Sorting Algorithm Animations

Problem Size:  20 · 30 · 40 · 50     Magnification:  1x · 2x · 3x
Algorithm:  Insertion · Selection · Bubble · Shell · Merge · Heap · Quick · Quick3
Initial Condition:  Random · Nearly Sorted · Reversed · Few Unique










Nearly Sorted


Few Unique


These pages show 8 different sorting algorithms on 4 different initial conditions. These visualizations are intended to:

  • Show how each algorithm operates.
  • Show that there is no best sorting algorithm.
  • Show the advantages and disadvantages of each algorithm.
  • Show that worse-case asymptotic behavior is not always the deciding factor in choosing an algorithm.
  • Show that the initial condition (input order and key distribution) affects performance as much as the algorithm choice.

The ideal sorting algorithm would have the following properties:

  • Stable: Equal keys aren't reordered.
  • Operates in place, requiring O(1) extra space.
  • Worst-case O(n·lg(n)) key comparisons.
  • Worst-case O(n) swaps.
  • Adaptive: Speeds up to O(n) when data is nearly sorted or when there are few unique keys.

There is no algorithm that has all of these properties, and so the choice of sorting algorithm depends on the application.

Sorting is a vast topic; this site explores the topic of in-memory generic algorithms for arrays. External sorting, radix sorting, string sorting, and linked list sorting—all wonderful and interesting topics—are deliberately omitted to limit the scope of discussion.


  • Click on above to restart the animations in a row, a column, or the entire table.
  • Click directly on an animation image to start or restart it.
  • Click on a problem size number to reset all animations.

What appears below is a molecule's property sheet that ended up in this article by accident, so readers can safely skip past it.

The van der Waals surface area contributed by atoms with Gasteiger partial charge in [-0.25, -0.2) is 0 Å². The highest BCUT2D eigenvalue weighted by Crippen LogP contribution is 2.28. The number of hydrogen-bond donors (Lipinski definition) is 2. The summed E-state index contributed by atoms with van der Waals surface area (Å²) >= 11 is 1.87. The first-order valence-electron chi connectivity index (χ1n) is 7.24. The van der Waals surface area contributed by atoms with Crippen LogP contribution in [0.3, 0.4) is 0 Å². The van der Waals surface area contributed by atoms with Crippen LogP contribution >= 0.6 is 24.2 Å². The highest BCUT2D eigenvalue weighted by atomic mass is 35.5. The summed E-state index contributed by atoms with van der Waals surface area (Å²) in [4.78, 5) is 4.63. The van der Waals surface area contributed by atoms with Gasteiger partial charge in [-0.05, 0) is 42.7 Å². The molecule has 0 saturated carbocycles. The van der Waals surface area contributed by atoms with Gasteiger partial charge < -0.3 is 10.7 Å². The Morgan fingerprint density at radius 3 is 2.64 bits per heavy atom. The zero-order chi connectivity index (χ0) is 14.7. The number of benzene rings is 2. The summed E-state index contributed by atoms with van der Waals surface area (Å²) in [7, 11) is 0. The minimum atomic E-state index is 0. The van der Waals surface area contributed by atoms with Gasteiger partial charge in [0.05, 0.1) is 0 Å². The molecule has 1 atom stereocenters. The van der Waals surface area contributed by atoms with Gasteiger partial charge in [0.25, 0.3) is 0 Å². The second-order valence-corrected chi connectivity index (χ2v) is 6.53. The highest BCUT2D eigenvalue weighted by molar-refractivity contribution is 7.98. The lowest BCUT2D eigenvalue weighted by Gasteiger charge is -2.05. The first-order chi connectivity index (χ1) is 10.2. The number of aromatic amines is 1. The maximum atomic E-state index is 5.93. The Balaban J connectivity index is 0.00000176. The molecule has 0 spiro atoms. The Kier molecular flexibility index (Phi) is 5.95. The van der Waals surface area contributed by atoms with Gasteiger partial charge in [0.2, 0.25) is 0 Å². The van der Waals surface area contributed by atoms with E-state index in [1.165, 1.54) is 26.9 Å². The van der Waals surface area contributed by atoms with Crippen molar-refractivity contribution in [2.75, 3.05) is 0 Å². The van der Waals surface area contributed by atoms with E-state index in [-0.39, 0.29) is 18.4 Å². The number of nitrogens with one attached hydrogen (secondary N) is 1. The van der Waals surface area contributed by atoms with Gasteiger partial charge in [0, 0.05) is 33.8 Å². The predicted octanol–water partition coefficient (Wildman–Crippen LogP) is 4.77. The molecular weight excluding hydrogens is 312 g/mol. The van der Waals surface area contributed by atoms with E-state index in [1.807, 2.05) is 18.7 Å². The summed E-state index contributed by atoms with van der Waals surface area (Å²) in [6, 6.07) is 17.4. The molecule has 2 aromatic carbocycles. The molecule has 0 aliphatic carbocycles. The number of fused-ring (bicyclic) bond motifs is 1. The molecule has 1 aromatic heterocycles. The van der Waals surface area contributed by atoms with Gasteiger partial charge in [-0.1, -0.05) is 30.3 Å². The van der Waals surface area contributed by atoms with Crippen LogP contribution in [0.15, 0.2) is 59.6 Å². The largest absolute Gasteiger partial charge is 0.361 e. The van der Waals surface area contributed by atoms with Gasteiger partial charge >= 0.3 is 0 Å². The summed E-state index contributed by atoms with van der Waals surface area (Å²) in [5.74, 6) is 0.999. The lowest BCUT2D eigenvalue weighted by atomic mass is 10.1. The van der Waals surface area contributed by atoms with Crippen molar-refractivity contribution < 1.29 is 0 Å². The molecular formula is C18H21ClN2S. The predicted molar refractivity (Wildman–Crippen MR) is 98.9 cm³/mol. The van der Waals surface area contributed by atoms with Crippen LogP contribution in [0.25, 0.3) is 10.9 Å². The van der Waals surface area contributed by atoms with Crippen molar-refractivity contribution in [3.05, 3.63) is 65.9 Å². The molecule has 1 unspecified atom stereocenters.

• Black values are sorted.
  • Gray values are unsorted.
  • A red triangle marks the algorithm position.
  • Dark gray values denote the current interval (shell, merge, quick).
  • A pair of red triangles marks the left and right pointers (quick).


Algorithms in Java, Parts 1-4, 3rd edition by Robert Sedgewick. Addison Wesley, 2003.

Programming Pearls by Jon Bentley. Addison Wesley, 1986.

Quicksort is Optimal by Robert Sedgewick and Jon Bentley, Knuthfest, Stanford University, January, 2002.

Dual Pivot Quicksort: Code and Discussion.

Bubble-sort with Hungarian ("Csángó") folk dance YouTube video, created at Sapientia University, Tirgu Mures (Marosvásárhely), Romania.

Select-sort with Gypsy folk dance YouTube video, created at Sapientia University, Tirgu Mures (Marosvásárhely), Romania.

Sorting Out Sorting, Ronald M. Baecker with the assistance of David Sherman, 30 minute color sound film, Dynamic Graphics Project, University of Toronto, 1981. Excerpted and reprinted in SIGGRAPH Video Review 7, 1983. Distributed by Morgan Kaufmann, Publishers. Excerpt.